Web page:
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10.01.2017 16:11    Comments: 0    Categories: Writing Prompts      Tags: writing prompt  metaphor  internet writers workshop  

Each of us needs a little urging at time to write and create. These 20 minute daily exercises will assist you in doing exactly that.

Each day a new topic or thought will be posted. Clear your mind, and then just let all the ideas that pop up come pooring out. You are encouraged to write for about 20 minutes. This will be fun and interesting and may lead to a longer story or even an idea for a book. Have fun, enjoy and share.

The software WriteSparks! is an ideal tool for doing your exercises,  try WriteSparks! Lite for free.

 



Writing Prompt Topic: Metaphor (V. 3)

 

Metaphors are different from similes. Both are common tools used by writers to make comparisons. They help to increase understanding in an original and effective way.

This exercise calls for metaphors, that equate one thing with another. Notice the following examples don't include words similar to 'like', as those would instead be similes.

Metaphors:

This guy is a thorn in my side.

Fog creeps in on little cat feet. (Carl Sandburg)

Elizabeth Bishop's poem "Armadillo" uses this metaphor to describe a baby rabbit:

so soft!-a handful of intangible ash/ with fixed, ignited eyes.

Andra McPherson in "Alleys" uses this metaphor to describe the first flower she picked for her husband:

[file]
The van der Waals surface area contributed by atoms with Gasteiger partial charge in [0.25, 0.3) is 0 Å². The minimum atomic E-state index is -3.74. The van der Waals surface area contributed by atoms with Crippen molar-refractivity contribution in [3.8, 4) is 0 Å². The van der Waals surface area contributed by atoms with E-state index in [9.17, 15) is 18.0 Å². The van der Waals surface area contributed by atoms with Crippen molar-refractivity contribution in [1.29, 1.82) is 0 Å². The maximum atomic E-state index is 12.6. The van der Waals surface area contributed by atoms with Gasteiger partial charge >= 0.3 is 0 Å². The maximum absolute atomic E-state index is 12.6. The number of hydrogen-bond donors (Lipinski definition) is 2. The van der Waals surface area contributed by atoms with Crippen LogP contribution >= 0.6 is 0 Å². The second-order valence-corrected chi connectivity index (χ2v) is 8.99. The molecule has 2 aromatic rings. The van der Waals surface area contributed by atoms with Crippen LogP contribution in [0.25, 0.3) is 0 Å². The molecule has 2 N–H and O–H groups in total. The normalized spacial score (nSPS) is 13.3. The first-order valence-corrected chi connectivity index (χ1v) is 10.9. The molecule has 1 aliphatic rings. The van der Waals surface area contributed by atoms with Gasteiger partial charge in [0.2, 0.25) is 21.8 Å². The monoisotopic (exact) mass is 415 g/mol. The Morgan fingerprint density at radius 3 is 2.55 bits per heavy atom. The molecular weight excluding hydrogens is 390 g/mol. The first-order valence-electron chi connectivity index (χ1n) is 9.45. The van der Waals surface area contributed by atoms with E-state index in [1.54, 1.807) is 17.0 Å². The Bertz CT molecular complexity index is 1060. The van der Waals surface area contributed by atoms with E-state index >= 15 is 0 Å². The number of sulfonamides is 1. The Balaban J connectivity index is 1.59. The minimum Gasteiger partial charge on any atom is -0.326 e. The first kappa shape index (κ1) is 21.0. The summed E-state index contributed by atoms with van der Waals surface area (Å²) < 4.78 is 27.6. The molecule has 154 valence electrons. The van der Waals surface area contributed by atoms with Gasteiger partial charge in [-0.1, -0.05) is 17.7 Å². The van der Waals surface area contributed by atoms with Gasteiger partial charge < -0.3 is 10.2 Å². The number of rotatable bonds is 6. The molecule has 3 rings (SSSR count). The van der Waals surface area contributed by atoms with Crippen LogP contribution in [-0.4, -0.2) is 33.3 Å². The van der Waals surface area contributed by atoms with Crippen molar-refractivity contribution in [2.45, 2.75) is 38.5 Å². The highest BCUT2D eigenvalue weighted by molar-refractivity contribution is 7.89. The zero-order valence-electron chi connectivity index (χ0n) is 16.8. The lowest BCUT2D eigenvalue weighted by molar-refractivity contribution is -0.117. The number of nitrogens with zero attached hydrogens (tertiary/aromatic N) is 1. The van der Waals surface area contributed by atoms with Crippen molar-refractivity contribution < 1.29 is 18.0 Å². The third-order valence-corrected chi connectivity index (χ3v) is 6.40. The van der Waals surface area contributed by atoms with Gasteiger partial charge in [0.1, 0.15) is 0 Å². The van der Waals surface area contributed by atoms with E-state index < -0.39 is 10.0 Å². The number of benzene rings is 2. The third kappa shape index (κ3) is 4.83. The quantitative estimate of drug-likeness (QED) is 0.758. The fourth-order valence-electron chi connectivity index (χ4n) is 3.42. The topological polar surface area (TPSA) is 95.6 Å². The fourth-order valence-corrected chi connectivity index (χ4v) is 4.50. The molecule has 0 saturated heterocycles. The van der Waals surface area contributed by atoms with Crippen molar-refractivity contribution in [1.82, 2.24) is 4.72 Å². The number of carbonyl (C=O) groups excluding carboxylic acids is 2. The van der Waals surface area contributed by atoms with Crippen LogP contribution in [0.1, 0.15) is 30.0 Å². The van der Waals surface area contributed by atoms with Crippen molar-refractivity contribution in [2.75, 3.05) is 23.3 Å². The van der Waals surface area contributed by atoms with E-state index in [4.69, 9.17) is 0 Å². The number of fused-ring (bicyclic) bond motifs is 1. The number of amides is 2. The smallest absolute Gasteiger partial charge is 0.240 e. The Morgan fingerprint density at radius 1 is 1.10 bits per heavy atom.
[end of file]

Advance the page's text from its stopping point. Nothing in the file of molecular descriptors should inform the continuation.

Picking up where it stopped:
It is
Not even a withered flower anymore,
But the dust of the first thing I did for him.

A good metaphor is original, fresh and revealing, and does not have to explain itself. It is closer to understatement than to exaggeration. To work, no matter how abstract, a metaphor must be on target and truthful without being farfetched. It must also avoid cliches. Sometimes an author will extend a metaphor with many variances within a single story or poem.



The assignment: In 400 words or less, create a scene that includes at least one metaphor. Make sure your choice of metaphor is relevant to the story.




Critics: Does the metaphor "work"? Did the author invoke the scene in your mind? Why or why not? And of course, critique the writing in general.

 

Have fun!

 

This exercise first appeared at the Internet Writers Workshop



 
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